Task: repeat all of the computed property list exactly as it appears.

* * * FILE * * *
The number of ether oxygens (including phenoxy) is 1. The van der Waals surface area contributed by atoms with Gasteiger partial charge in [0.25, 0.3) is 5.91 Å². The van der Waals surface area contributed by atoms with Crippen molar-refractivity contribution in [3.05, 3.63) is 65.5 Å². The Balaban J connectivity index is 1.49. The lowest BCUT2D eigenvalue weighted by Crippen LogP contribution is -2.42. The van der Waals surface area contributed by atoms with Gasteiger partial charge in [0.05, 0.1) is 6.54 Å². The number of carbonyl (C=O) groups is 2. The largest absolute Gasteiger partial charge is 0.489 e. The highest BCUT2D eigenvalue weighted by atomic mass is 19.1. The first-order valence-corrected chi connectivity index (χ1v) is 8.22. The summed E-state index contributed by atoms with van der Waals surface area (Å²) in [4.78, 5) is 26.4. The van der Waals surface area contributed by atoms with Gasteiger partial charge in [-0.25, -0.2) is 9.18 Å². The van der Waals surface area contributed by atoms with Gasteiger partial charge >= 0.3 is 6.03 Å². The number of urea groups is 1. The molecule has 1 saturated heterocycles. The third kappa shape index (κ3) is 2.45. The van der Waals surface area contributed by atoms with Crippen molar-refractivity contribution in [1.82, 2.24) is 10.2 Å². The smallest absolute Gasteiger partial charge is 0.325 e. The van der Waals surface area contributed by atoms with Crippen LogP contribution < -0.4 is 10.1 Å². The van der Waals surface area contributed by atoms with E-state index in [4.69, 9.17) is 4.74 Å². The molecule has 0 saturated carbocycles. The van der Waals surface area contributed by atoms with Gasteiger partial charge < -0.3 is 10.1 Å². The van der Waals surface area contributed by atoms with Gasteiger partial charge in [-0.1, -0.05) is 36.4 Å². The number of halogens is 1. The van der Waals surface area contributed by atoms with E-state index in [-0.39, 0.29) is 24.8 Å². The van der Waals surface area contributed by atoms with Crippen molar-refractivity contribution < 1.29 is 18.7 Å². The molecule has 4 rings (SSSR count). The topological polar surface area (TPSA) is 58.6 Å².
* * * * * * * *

The number of ether oxygens (including phenoxy) is 1. The van der Waals surface area contributed by atoms with Gasteiger partial charge in [0.25, 0.3) is 5.91 Å². The van der Waals surface area contributed by atoms with Crippen molar-refractivity contribution in [3.05, 3.63) is 65.5 Å². The Balaban J connectivity index is 1.49. The lowest BCUT2D eigenvalue weighted by Crippen LogP contribution is -2.42. The van der Waals surface area contributed by atoms with Gasteiger partial charge in [0.05, 0.1) is 6.54 Å². The number of carbonyl (C=O) groups is 2. The largest absolute Gasteiger partial charge is 0.489 e. The highest BCUT2D eigenvalue weighted by atomic mass is 19.1. The first-order valence-corrected chi connectivity index (χ1v) is 8.22. The summed E-state index contributed by atoms with van der Waals surface area (Å²) in [4.78, 5) is 26.4. The van der Waals surface area contributed by atoms with Gasteiger partial charge in [-0.25, -0.2) is 9.18 Å². The van der Waals surface area contributed by atoms with Gasteiger partial charge >= 0.3 is 6.03 Å². The number of urea groups is 1. The molecule has 1 saturated heterocycles. The third kappa shape index (κ3) is 2.45. The van der Waals surface area contributed by atoms with Crippen molar-refractivity contribution in [1.82, 2.24) is 10.2 Å². The smallest absolute Gasteiger partial charge is 0.325 e. The van der Waals surface area contributed by atoms with Crippen LogP contribution < -0.4 is 10.1 Å². The van der Waals surface area contributed by atoms with E-state index in [4.69, 9.17) is 4.74 Å². The molecule has 0 saturated carbocycles. The van der Waals surface area contributed by atoms with Gasteiger partial charge < -0.3 is 10.1 Å². The van der Waals surface area contributed by atoms with Gasteiger partial charge in [-0.1, -0.05) is 36.4 Å². The number of halogens is 1. The van der Waals surface area contributed by atoms with E-state index in [-0.39, 0.29) is 24.8 Å². The van der Waals surface area contributed by atoms with Crippen molar-refractivity contribution < 1.29 is 18.7 Å². The molecule has 4 rings (SSSR count). The topological polar surface area (TPSA) is 58.6 Å².